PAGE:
Over 90 percent of the fish that come aboard my boat are hauled aboard using rubber mesh landing nets, simply because they are about 10 times less prone to tangling with hooks than nets made of other materials.  I’ve tried “string” nets, plastic coated nets – both “store-bought” and DIY versions covered with spray-on products like Flex Seal. The coated nets are slightly better than non-coated versions but can’t compete with rubber nets.

Some net manufacturers offer rubber mesh models, some don’t and some of those that do don’t offer them in versions large enough for good-sized Great Lakes salmon and trout or with handle lengths suitable for most trolling boats. That’s why both of the “rubber” nets I use on my boat are hybrids. 

I retro-fitted replacement rubber nets from Frabill (model number 3070) onto net frames with suitably-sized handles and adequate hoop sizes made by other manufacturers. The 3070 is Frabill’s largest rubber replacement net, said to fit hoops 23 X 26 inches. One of my hoops is several inches larger, the other slightly smaller than this, but the basket is rubber. It stretches and will work just fine.

When I have fish approaching 20 pounds or larger, I drag out a bigger, string-basket net, but I regularly and easily scoop up fifteen pounders or larger with the 3070 hybrid. The largest fish ever boated with this net was a 26-pound king. 

If you can’t find them anywhere else, they can be ordered direct from



Sometimes the old saw about everything old becoming new again makes sense. Before the first molds were made to make lures from plastic, various types of wood were carved to make fishing “plugs.” Once lure makers sprouted in the plastics industry and many existing brands “reimagined” their baits as plastic, lures crafted from wood, except in a few cases, became endangered species.

Millions of fish have fallen for plastic lures, but that doesn’t mean they were necessarily better. Plenty of fish still fall for the few brands of wooden lures still out there. Balsa ShadRaps and Rapala Jointed Minnows will be in my tackle box forever.

The fact is, the switch from wood to plastic wasn’t made to make lures more appealing to fish; it was an economic decision. The fish don’t care, in fact, my choice of balsa ShadRaps over say, plastic Flicker Shads is because the fish like them better – some of the time – maybe most of the time. So in the competitive fishing lure business, it’s no surprise that a few lure makers are going retro and producing lures made of balsa or other wood – to catch more fish as well as more fishermen.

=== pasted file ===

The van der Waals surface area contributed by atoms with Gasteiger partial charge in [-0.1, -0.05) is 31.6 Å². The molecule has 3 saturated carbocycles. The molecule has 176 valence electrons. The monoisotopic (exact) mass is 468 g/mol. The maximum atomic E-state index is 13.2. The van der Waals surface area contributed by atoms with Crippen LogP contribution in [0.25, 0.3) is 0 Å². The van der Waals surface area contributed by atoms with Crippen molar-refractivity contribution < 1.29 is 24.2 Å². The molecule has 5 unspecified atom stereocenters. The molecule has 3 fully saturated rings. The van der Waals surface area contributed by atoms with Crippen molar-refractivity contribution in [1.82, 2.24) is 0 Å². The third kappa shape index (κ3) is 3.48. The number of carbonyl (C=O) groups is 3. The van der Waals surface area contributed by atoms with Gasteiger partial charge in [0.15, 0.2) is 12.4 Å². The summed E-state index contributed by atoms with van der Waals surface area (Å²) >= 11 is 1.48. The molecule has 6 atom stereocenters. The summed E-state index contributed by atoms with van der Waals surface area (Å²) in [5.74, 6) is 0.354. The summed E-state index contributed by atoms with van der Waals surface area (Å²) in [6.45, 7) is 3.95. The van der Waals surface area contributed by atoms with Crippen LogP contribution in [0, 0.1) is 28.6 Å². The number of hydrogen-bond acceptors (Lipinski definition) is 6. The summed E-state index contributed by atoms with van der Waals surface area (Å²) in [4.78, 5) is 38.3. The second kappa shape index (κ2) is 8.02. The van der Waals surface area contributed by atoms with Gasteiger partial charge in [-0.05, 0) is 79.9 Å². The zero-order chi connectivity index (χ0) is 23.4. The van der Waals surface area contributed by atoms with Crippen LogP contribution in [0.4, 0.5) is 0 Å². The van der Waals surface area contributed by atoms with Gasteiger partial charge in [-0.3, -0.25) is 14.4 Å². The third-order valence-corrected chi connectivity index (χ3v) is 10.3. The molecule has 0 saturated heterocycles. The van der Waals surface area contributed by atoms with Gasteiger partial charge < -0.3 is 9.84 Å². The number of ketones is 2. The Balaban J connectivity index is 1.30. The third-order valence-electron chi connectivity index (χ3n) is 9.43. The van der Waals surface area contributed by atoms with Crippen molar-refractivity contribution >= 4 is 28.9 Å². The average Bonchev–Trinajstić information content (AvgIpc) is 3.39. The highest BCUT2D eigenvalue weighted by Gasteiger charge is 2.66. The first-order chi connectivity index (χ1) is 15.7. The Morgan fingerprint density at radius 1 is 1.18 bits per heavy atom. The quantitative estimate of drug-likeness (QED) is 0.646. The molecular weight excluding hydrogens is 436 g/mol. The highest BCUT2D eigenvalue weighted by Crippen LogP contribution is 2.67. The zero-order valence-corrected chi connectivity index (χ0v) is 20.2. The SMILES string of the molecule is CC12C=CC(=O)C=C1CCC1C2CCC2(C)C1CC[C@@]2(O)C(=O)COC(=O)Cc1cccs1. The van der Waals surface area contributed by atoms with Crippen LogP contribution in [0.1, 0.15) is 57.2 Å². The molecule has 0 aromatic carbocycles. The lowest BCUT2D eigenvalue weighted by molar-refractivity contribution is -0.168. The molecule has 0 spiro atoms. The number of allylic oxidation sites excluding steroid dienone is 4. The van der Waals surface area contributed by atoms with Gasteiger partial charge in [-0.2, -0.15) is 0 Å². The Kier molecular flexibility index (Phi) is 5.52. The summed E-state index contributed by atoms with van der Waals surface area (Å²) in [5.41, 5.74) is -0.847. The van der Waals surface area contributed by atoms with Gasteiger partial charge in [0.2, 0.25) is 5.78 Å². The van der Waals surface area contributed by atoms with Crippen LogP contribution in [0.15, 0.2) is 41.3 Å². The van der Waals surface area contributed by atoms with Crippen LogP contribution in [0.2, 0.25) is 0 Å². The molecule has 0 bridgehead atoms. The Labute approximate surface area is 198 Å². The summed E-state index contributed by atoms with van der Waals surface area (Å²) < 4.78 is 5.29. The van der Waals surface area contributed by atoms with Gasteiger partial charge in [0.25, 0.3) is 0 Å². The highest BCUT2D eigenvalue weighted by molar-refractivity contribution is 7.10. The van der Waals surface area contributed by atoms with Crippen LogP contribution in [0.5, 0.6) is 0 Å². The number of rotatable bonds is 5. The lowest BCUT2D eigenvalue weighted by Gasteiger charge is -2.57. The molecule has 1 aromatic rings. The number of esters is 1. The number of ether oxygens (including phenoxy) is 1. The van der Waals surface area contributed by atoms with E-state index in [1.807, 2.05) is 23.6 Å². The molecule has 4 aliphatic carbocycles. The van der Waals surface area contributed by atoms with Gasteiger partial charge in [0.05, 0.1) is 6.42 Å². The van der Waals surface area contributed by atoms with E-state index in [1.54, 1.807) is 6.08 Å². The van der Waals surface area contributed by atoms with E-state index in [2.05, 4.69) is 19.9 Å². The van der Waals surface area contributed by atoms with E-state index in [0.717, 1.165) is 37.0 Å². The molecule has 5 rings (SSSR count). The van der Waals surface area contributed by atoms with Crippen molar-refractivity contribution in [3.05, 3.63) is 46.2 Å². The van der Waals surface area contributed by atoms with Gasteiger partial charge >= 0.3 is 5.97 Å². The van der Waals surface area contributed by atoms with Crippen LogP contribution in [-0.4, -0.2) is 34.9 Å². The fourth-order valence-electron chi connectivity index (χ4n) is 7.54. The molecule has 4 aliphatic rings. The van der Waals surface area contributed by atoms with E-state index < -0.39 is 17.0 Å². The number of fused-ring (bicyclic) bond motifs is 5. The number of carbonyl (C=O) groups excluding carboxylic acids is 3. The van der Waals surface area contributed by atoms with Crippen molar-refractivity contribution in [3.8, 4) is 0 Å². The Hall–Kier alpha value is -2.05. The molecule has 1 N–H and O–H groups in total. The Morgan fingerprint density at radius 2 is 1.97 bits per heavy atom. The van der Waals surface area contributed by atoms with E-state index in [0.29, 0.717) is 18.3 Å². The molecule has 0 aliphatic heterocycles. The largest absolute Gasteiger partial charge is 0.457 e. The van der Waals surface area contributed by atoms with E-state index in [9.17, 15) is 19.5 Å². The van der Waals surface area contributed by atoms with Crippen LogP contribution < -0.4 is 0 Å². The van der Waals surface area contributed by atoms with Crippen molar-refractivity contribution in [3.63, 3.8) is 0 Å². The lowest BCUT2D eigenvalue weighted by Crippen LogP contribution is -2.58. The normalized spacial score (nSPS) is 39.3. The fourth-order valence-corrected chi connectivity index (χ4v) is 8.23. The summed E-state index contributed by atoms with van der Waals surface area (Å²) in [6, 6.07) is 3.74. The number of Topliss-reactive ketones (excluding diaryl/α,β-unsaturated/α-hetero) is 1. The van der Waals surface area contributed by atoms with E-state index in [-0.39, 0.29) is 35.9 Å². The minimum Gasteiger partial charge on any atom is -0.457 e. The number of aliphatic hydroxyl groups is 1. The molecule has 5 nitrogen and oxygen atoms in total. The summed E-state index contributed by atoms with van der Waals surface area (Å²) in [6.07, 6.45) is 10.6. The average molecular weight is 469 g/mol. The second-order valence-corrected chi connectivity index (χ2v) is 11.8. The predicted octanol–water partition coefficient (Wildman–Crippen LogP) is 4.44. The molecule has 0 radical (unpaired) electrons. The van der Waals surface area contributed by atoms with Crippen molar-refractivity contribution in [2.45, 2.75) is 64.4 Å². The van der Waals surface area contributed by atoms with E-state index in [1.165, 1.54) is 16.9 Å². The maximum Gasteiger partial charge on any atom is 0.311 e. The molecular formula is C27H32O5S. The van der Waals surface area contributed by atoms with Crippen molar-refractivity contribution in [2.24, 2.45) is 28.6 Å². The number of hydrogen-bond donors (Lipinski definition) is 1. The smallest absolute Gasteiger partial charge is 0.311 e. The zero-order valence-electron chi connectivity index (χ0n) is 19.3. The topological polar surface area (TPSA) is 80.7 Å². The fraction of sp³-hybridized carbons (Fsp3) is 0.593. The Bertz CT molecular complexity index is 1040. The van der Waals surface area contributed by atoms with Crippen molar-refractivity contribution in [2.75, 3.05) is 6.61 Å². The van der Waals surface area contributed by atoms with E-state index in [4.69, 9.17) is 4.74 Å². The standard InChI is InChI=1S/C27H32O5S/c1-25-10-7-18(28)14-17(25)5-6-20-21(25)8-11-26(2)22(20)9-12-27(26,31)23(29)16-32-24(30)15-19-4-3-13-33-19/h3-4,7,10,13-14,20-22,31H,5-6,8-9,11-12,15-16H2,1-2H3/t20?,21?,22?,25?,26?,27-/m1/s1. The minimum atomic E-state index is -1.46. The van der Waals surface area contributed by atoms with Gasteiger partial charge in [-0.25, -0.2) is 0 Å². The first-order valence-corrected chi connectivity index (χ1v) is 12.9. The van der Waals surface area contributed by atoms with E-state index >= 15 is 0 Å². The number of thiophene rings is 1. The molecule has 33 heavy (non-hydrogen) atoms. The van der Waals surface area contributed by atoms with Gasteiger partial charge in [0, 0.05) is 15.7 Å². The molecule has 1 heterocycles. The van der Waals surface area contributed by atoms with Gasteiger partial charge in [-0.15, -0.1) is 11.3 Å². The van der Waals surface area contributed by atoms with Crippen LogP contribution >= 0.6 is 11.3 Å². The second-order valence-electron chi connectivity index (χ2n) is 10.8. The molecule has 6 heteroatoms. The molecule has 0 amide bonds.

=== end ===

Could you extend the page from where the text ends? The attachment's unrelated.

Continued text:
Few companies know walleyes better than Northland Tackle so when this north woods company based in Bemidji, Minnesota rolled out their balsa wood Rumble Shads and Rumble Sticks last spring, I got some and put them to use and abuse on my early June trip to Lake Erie. My friends and I used them, the walleyes abused them.             My favorite color in the dirtier than usual water was the “Sneeze” color – yellow with green/black spots. We did well with the Rumble Shad in the Bubble Gum Tiger color, as well. Check these and other “Rumbles” out at retailers, big box outlets or on-line at 



There are few things more uncomfortable than having wet feet whether you are walking, driving or sitting in a boat. That’s why boots were invented.

Much of the time, however, boots aren’t needed or wanted. You wouldn’t put on a pair of boots just to walk across a dew-laden grassy lawn to get in your car.  You wouldn’t carry a pair of boots with you just because you know the floor at the fish cleaning station is going to be wet. It’s easier to just be careful when walking through a parking lot if the asphalt is puddled with rainwater than to put on a pair of boots.

 All these places and more have had me enduring wet feet because I was too lazy to slip off my Chuck Taylors and put on something a bit more waterproof – whether it was a quick hike through the “danger zone” or a morning on the boat in damp weather. 

Irish Setter Mudpaws to the rescue. These are rubber shoes built to Irish Setter’s strict standards for quality footwear that made them the favorites of outdoorsmen for over 70 years.

They’ve kept my feet dry in each of the situations above and others. At first glance (and feel) I thought the Romeo model might be more “pull on” than “slip on.” I wasn’t able to insert my foot like I would in a Crocs or other clog-type rubberized shoe, but the stretchy neoprene upper and the handy finger pull tab at the heel makes donning the “paws” more of a tug-on operation.

Once on, the removable foot bed provides the underfoot comfort which has made Irish Setter boots an American favorite and what Irish Setter calls “TempSens” technology helps keep feet from becoming sweat-wet on the inside. Top it off by looking at the bottom. The soles have a relative aggressive tread to provide firm footing in wet conditions. See them or buy them online at, Amazon as well as many big-box outdoor stores.      


Reviewed by: CAPT. MIKE SCHOONVELD    

        It’s a problem I discovered over 50 years ago when a digging a soup can full of garden worms was a precursor to every fishing trip. There was no problem catching the worms, the problem was keeping them alive and squirming.

            Soup cans had no insulation. I eventually graduated to insulated worm containers that were better, but even in a special cooler, a hot summer sun can easily kill more worms than you feed to the fish.

            The folks at Hagen’s Fishing have come up with a worm container that will keep worms cool and comfortable all day or all weekend. The concept is simple. Start with a specially shaped, reusable, ice-pack which can be used over and again. The ice-pack slides into a soft, insulated jacket to slow the thawing and warming of the frozen liquid inside and a special container, slides into a special recess in the freezer block. The worms go into the container and stay comfortably cool all day. At the end of the day, the worm container can be slid into a cooler or fridge; the ice-pack can be refrozen in a freezer in a few hours. 

            First, let me say the thing worked. I spent five sunny, summer days on Lake Erie in an open boat with this container protecting our nightcrawlers. The crawlers were just as healthy on Friday as they were on Monday when they were put in it.